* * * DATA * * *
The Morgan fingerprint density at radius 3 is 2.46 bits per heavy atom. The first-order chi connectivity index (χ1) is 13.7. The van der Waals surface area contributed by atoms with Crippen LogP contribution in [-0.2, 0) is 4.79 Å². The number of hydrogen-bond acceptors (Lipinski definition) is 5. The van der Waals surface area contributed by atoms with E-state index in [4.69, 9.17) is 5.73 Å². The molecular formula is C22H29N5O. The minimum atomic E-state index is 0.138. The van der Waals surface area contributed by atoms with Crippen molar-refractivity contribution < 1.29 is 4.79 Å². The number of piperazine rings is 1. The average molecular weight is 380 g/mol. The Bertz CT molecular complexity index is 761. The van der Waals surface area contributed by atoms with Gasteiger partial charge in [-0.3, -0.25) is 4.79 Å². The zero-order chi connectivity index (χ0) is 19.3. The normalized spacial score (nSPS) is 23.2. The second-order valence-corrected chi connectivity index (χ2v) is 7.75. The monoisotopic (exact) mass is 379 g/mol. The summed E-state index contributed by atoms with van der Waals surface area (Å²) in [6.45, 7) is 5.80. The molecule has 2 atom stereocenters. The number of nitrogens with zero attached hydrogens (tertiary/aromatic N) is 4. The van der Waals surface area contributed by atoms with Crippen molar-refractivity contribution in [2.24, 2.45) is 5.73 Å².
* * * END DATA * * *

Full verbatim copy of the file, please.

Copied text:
The Morgan fingerprint density at radius 3 is 2.46 bits per heavy atom. The first-order chi connectivity index (χ1) is 13.7. The van der Waals surface area contributed by atoms with Crippen LogP contribution in [-0.2, 0) is 4.79 Å². The number of hydrogen-bond acceptors (Lipinski definition) is 5. The van der Waals surface area contributed by atoms with E-state index in [4.69, 9.17) is 5.73 Å². The molecular formula is C22H29N5O. The minimum atomic E-state index is 0.138. The van der Waals surface area contributed by atoms with Crippen molar-refractivity contribution < 1.29 is 4.79 Å². The number of piperazine rings is 1. The average molecular weight is 380 g/mol. The Bertz CT molecular complexity index is 761. The van der Waals surface area contributed by atoms with Gasteiger partial charge in [-0.3, -0.25) is 4.79 Å². The zero-order chi connectivity index (χ0) is 19.3. The normalized spacial score (nSPS) is 23.2. The second-order valence-corrected chi connectivity index (χ2v) is 7.75. The monoisotopic (exact) mass is 379 g/mol. The summed E-state index contributed by atoms with van der Waals surface area (Å²) in [6.45, 7) is 5.80. The molecule has 2 atom stereocenters. The number of nitrogens with zero attached hydrogens (tertiary/aromatic N) is 4. The van der Waals surface area contributed by atoms with Crippen molar-refractivity contribution in [2.24, 2.45) is 5.73 Å².